As China continues to rise in the face of North Atlantic decline, it is again flexing its geo-political muscle.
The Middle Kingdom has forcefully reiterated territorial claims to the bulk of the resource-rich South China Sea through bold gunboat diplomacy.
China only recently stepped back from a month of naval brinksmanship with the Philippines over Scarborough Shoal. Added to this, the Chinese military has authorised the deployment of a garrison to Sansha, the newly created local government unit that will administer territory claimed by Brunei, Malaysia, the Philippines, Taiwan and Vietnam.
The latest flare-up in the South China Sea dispute once more raises the dilemma of how far Chinese power should be accommodated and at what point China’s ambitions should be contained.
This is not an academic question for Australia.
However, despite Chinese rhetoric at its most caustic painting Australia as a US lackey, Asian nations also support the US ”pivot” to Asia.
Just a little reminder about great power rivalries in history:
1. Spain versus Holland in the 16th century. [War]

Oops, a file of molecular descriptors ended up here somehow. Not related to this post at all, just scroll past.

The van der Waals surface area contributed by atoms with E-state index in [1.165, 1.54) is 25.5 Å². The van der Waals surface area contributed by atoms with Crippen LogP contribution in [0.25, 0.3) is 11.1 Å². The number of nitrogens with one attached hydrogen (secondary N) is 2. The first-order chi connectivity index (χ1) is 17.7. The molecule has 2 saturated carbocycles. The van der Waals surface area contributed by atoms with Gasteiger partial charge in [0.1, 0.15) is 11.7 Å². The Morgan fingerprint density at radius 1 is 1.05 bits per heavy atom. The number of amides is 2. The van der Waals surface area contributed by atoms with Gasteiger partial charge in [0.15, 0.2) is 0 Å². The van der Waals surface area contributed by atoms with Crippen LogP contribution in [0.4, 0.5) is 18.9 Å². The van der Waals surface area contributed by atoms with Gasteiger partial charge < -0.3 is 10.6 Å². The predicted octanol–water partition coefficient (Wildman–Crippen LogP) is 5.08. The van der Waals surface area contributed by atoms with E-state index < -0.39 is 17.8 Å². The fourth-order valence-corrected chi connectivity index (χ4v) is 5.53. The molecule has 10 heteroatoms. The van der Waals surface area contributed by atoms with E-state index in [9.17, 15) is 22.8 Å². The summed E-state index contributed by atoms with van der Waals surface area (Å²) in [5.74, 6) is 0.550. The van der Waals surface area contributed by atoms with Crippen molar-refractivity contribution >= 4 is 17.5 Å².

2. Holland versus England in the 17th century. [War]
3. Britain versus France in both the 18th and 19th centuries. [War]
4. France and Britain versus Germany in the 20th century. [War]
5. Germany versus Russia in 1914. [War]
6. Germany versus Russia (Soviet Union) in 1941. [War]
7. Soviet Union versus the US and its allies in the Cold War after 1945. [No War]
A China-US match-up would not be just a great power rivalry. It would be a declining power versus a rising power rivalry, and it would be occurring in the rising power’s backyard.
If the historical odds of war are 6 out of 7 or 86% (See above), does that still hold given the US is in decline and China is still rising? Could the odds of war be pushing closer to 100%?
Given the American containment policy, could that be pushing the odds closer to 100%?
Given American support for the smaller countries bordering the South China Sea, could conflict in the South China Sea be pushing the odds closer to 100%?
Given America treaty commitments to Japan, could the East China Sea conflict push the odds closer to 100%?
Given the historical humiliation inflicted upon China by the West, could the odds be getting closer to 100%? Time for payback?
Given that each Chinese pupil learns The Parable of Goujian – a story symbolizing Western humiliation and the eventual payback that comes, could that be telling us something that probably pushes the odds of war closer to 100%?
Could the danger of an unstable Chinese economy push the odds of war closer to 100%?
Could the danger of social instability push the odds of war closer to 100%?